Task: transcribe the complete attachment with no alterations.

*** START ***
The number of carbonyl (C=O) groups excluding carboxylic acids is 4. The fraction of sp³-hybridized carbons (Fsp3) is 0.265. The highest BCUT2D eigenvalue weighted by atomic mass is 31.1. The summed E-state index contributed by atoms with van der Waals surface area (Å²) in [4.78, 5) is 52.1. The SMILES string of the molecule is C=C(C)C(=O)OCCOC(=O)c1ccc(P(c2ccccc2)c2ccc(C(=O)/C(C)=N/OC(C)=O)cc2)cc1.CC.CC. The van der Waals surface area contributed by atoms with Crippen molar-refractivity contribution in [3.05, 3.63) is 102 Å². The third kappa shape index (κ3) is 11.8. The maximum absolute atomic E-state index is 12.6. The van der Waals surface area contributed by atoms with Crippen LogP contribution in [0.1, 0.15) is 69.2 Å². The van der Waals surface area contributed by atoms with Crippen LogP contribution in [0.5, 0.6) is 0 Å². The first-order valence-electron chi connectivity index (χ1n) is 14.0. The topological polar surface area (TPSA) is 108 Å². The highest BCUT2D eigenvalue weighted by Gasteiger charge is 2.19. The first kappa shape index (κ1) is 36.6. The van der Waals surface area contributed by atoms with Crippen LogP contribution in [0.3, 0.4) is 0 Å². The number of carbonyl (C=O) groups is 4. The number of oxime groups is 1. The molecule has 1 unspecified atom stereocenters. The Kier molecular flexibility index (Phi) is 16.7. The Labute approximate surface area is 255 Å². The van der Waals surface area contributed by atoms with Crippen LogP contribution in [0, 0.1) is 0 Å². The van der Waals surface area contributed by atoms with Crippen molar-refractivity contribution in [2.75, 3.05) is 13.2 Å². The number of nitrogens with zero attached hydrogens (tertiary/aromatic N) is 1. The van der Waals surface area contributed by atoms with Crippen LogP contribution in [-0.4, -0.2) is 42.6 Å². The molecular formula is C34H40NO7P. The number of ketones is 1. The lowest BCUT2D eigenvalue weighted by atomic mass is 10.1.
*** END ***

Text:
The number of carbonyl (C=O) groups excluding carboxylic acids is 4. The fraction of sp³-hybridized carbons (Fsp3) is 0.265. The highest BCUT2D eigenvalue weighted by atomic mass is 31.1. The summed E-state index contributed by atoms with van der Waals surface area (Å²) in [4.78, 5) is 52.1. The SMILES string of the molecule is C=C(C)C(=O)OCCOC(=O)c1ccc(P(c2ccccc2)c2ccc(C(=O)/C(C)=N/OC(C)=O)cc2)cc1.CC.CC. The van der Waals surface area contributed by atoms with Crippen molar-refractivity contribution in [3.05, 3.63) is 102 Å². The third kappa shape index (κ3) is 11.8. The maximum absolute atomic E-state index is 12.6. The van der Waals surface area contributed by atoms with Crippen LogP contribution in [0.1, 0.15) is 69.2 Å². The van der Waals surface area contributed by atoms with Crippen LogP contribution in [0.5, 0.6) is 0 Å². The first-order valence-electron chi connectivity index (χ1n) is 14.0. The topological polar surface area (TPSA) is 108 Å². The highest BCUT2D eigenvalue weighted by Gasteiger charge is 2.19. The first kappa shape index (κ1) is 36.6. The van der Waals surface area contributed by atoms with Crippen LogP contribution in [0.3, 0.4) is 0 Å². The number of carbonyl (C=O) groups is 4. The number of oxime groups is 1. The molecule has 1 unspecified atom stereocenters. The Kier molecular flexibility index (Phi) is 16.7. The Labute approximate surface area is 255 Å². The van der Waals surface area contributed by atoms with Crippen LogP contribution in [0, 0.1) is 0 Å². The van der Waals surface area contributed by atoms with Crippen molar-refractivity contribution in [2.75, 3.05) is 13.2 Å². The number of nitrogens with zero attached hydrogens (tertiary/aromatic N) is 1. The van der Waals surface area contributed by atoms with Crippen LogP contribution in [-0.4, -0.2) is 42.6 Å². The molecular formula is C34H40NO7P. The number of ketones is 1. The lowest BCUT2D eigenvalue weighted by atomic mass is 10.1.